So what do I recommend? For small outdoor spaces, a reciprocating fan works perfectly. Mosquitoes are weak flyers and the fan pushes them away while cooling you. For a hike in the woods, there are several repellents that work well but that do not contain DEET. I like products that contain picaridin. The feel of picaridin spray on my skin is much less oily than DEET. For a picnic out of the reach of electricity, self-heating mosquito repellent devices work nicely if there is not a breeze. These do emit a tiny amount of insecticide, but they are MUCH more effective than essential oils, citronella candles, mosquito coils, or mosquito repellent plants. You can read my resources at bit.ly/GAmosquito.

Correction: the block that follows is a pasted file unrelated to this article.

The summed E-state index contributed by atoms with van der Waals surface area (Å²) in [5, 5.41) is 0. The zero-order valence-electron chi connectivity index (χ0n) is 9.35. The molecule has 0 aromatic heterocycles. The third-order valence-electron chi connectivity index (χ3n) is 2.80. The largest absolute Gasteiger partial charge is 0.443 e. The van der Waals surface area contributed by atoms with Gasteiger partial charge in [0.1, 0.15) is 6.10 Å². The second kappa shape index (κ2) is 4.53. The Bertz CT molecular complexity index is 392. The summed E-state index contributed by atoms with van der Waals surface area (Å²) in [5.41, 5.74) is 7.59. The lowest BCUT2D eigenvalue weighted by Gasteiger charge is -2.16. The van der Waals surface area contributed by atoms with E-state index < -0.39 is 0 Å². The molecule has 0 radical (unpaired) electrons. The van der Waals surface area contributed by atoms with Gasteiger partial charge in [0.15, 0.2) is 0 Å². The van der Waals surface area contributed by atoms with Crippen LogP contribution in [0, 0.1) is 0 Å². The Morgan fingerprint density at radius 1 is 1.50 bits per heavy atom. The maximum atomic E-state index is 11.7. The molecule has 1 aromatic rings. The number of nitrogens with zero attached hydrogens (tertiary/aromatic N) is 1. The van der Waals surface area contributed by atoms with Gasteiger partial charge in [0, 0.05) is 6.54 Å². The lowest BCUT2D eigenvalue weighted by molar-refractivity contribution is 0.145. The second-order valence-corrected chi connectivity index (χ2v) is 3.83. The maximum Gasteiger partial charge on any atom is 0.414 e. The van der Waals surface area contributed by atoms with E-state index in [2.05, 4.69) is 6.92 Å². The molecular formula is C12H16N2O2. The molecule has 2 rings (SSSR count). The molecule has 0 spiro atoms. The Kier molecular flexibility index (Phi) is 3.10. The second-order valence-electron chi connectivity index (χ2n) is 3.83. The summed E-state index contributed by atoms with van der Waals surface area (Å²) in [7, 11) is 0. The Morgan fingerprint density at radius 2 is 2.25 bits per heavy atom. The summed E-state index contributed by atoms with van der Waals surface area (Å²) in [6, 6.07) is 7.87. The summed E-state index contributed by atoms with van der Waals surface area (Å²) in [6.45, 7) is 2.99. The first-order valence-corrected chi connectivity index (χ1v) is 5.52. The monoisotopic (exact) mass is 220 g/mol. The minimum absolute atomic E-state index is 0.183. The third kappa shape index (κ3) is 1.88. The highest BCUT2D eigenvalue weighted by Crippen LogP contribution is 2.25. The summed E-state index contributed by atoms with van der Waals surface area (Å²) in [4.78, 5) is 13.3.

Q: I had an old farmer tell me that evergreens, such as Leyland cypress, produce small cones which open and let spores into the air which would hurt hard fruits. Have you heard of this? Calvin Cain, email
A: I have never heard this, but I love hearing gardening folk tales. Many evergreen trees have cones that emit dustlike pollen, but the pollen does not cause disease.
Walter’s email address is email@example.com. Listen to his comments at 6:35 a.m. on “Green and Growing with Ashley Frasca” Saturday mornings on 95.5 WSB. Visit his website, www.walterreeves.com, or join his Facebook Page at bit.ly/georgiagardener, for the latest tips.